Ruminating Firdaus

Contemplating on my own thoughts seemed a little too ironical in the beginning, but after a while one starts appreciating the value and transience of it. Hence, this time I thought it might be a better idea to write and share, since the trail gets lost otherwise. Last year has been a whirlwind of emotional and physical travelling and adjusting to new shifts, just as I thought there is finally some semblance of certainty in life. I did not intend to make this a piece on “my year in thoughts”, but that is how it is when you write, I have come to understand. As it happens, memories are intertwined with travels and increasingly it feels one is here to wander. For 2015, it began with a nightmarish trip to Jaipur in January, when I got stuck at Agra station for 4 hours in the dead of the night. The heightened frustrations of a lone woman in a small town railway waiting room, stinking with pee and violating stares is something that will be remembered for a long time. Coming back to Bhopal I find out that my partner is going to move to Shimla (a popular hill station in the Himalayan foothills, sounded charming but for the distance!) and was not very sure what it means for us.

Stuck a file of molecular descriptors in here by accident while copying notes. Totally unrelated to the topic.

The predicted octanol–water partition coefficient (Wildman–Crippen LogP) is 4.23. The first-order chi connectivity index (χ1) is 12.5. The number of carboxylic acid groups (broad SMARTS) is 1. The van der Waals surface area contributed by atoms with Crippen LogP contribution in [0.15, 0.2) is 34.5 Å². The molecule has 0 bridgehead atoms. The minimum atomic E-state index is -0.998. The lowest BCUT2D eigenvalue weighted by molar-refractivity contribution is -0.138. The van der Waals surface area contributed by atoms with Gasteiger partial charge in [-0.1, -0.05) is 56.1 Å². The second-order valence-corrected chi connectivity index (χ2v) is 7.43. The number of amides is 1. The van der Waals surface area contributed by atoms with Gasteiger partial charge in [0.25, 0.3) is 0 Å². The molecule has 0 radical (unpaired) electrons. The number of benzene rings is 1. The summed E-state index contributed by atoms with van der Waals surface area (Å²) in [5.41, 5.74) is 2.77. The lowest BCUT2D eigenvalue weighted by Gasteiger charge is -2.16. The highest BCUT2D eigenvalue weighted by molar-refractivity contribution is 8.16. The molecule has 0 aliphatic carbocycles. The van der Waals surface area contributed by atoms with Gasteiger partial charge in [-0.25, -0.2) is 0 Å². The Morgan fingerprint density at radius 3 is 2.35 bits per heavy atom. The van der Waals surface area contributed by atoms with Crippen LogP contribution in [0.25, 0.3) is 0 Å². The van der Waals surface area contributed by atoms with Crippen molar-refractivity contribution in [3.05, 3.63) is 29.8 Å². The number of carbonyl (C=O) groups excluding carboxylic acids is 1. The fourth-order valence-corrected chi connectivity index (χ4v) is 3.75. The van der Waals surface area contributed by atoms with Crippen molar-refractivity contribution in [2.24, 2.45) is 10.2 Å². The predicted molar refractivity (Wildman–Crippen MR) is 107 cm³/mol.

Meanwhile, we had planned a holiday to Kashmir in March and there was a ruckus around it with the initially intended travel mates which left a bad taste. I realized that time spent on  nonsense conversations should be limited to minimum, especially around bitter people who have already decided on not listening to you. Eventually we landed in Srinagar with another set of company, welcomed by inclement weather and proceeded to stay in a guest house opposite a massive mountain at Sonamarg (Gagangir, to be precise). I cannot be honest without saying that I felt the trip was cursed, to begin with.

Discovering electric blankets to sleep on was a surprize in that dingy little hotel (if you are not familiar, these are blankets used like bedsheets, with a plugged in power system and keep your sleeping area warm. It is quite popular in Kashmir). Woken up by friends I was astounded- massive mountains rising like  snow clad walls outside your window, fragile snowflakes wafting all around and the crisp rushing voice of an unstoppable river- Kashmir has to reveal more wonders in the next ten days, is what I thought, as I stepped outside to the rolling eyes of my travel mates.


I felt transported from the hotel room to a Russian Folk Tale setting and it could just have been possible to see Silver Hoof right there! All those fairytale houses, trees, mountains and horses were right there, all the miracles I grew up reading about! Just then, I discover that I forgot packing any woollens for myself in the rush of last moment work, visa filing, appointment fixing and approvals ahead of a busy month after the vacation. So I clad myself in oversized jackets and sweaters from my partner, borrow a pair of life saving woollen socks and head band from friends and continue!